What do you think are the benefits of co-location?
“I think, firstly, easier access to information, which is really important for CSE work. When you’re there with social workers there are lots of opportunity to talk about cases. I also have access to the social care database, which means I can read, but can’t edit, case files. That means I can get access to information without having to wait for social workers to give it to me and that’s been really useful. Because of those relationships I’ve also been invited to be part of the CSE and Missing panel and we’re the only non-statutory agency that is part of that group.”
How do you think the service is perceived?
“The new Head of Service completely understands the importance of the voluntary sector working on CSE and that his staff don’t necessarily have the capacity to work intensively or long-term with young people. I’m not convinced that all social workers on the ground understand the work. They often see a child making their own choices, rather than a child at risk of CSE. And they can then question the impact of my support, especially if I’ve been working with a child for a while, and things aren’t changing as quickly as they would like or hope. That is changing, but it’s slow, and it’s a challenge”
How easy is it to challenge those perceptions in this context?
“It is difficult. When I was in Cambridge I could challenge a social worker and wouldn’t have to see them! Social workers have to work with a wide range of issues and needs, but don’t work with CSE all the time. So we do have valuable experience, and that means we sometimes see things differently. I have to be sensitive about how I communicate those things, and it can be a bit awkward when you’re in the same office! But we’re not trying to be difficult.”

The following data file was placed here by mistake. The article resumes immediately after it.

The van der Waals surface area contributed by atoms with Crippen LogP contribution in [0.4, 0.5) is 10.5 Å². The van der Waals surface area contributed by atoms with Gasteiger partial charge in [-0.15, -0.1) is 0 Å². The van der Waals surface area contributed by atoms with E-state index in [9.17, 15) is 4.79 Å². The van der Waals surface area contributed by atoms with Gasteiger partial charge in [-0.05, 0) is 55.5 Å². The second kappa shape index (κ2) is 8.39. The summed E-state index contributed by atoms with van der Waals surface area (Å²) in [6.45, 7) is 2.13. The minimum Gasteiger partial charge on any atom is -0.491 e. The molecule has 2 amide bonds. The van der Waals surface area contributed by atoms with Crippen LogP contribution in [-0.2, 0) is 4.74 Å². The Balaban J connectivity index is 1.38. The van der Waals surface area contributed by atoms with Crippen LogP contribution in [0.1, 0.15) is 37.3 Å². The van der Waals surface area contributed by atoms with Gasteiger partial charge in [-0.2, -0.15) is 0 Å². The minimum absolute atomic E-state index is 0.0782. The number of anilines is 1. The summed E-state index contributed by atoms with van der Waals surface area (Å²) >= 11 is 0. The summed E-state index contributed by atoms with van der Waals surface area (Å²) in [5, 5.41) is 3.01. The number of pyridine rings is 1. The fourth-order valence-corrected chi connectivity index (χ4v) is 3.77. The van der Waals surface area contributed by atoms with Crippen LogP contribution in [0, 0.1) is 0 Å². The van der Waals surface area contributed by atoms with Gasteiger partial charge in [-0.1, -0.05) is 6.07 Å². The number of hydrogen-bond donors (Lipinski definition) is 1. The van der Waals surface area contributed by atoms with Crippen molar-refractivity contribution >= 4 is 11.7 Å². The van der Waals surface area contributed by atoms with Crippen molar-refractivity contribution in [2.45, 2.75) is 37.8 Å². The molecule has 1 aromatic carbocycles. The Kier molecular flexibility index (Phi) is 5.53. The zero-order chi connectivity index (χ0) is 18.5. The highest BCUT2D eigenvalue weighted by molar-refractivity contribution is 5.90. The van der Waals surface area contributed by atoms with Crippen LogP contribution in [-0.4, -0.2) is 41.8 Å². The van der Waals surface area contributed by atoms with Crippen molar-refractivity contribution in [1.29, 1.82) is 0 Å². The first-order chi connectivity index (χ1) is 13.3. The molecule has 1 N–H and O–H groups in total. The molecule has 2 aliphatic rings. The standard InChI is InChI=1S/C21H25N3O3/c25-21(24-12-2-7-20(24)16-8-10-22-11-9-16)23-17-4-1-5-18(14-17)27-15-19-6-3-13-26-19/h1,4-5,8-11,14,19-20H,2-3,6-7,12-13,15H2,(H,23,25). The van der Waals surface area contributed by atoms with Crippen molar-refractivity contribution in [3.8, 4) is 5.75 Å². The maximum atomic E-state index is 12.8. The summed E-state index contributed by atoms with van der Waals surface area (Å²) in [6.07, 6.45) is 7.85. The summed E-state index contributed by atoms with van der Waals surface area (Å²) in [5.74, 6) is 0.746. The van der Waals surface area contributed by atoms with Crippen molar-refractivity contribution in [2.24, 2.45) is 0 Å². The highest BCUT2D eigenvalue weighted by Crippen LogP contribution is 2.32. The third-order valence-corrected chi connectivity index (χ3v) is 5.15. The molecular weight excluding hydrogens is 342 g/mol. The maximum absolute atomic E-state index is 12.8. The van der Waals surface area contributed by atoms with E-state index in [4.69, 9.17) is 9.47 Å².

“You don’t have to change your way of working just because you are in social care. We have different priorities and ways of working, and that’s a strength. You can complement each other.”
What would you say has been valuable about being located in children’s social care?
“Working in partnership is absolutely great. You are more able to help young people because you have more information. You’ve got better relationships and can work out who is best placed to do certain tasks. And when you’ve got a really good team around the child that makes a huge difference I think. By being based with social care it makes that partnership working easier, and the outcomes are better for the young person”
What advice would you give to a new voluntary sector CSE worker coming into a statutory setting?
“I would say that partnership working is really valuable and it’s important to have open communication with all sorts of different professionals. But I would also tell them to remember that your way of working is different and that is ok. You don’t have to change your way of working just because you are in social care. We have different priorities and ways of working, and that’s a strength. You can complement each other.”
The Alexi Project is a long-term funding strategy, aiming to extend the reach of specialist child sexual exploitation services (the Hubs), by placing Spoke workers into new local authorities (LA), or into new towns or rural areas within their own LA. The International Centre is evaluating the impact of the model across 16 different hub and spoke services, and will launch the final evaluation report in Autumn 2017. Visit the Alexi Project website for our publications, blog posts, resources and more information.
For more information about Link to Change please visit their website
* This post originally appeared on the Alexi Project website.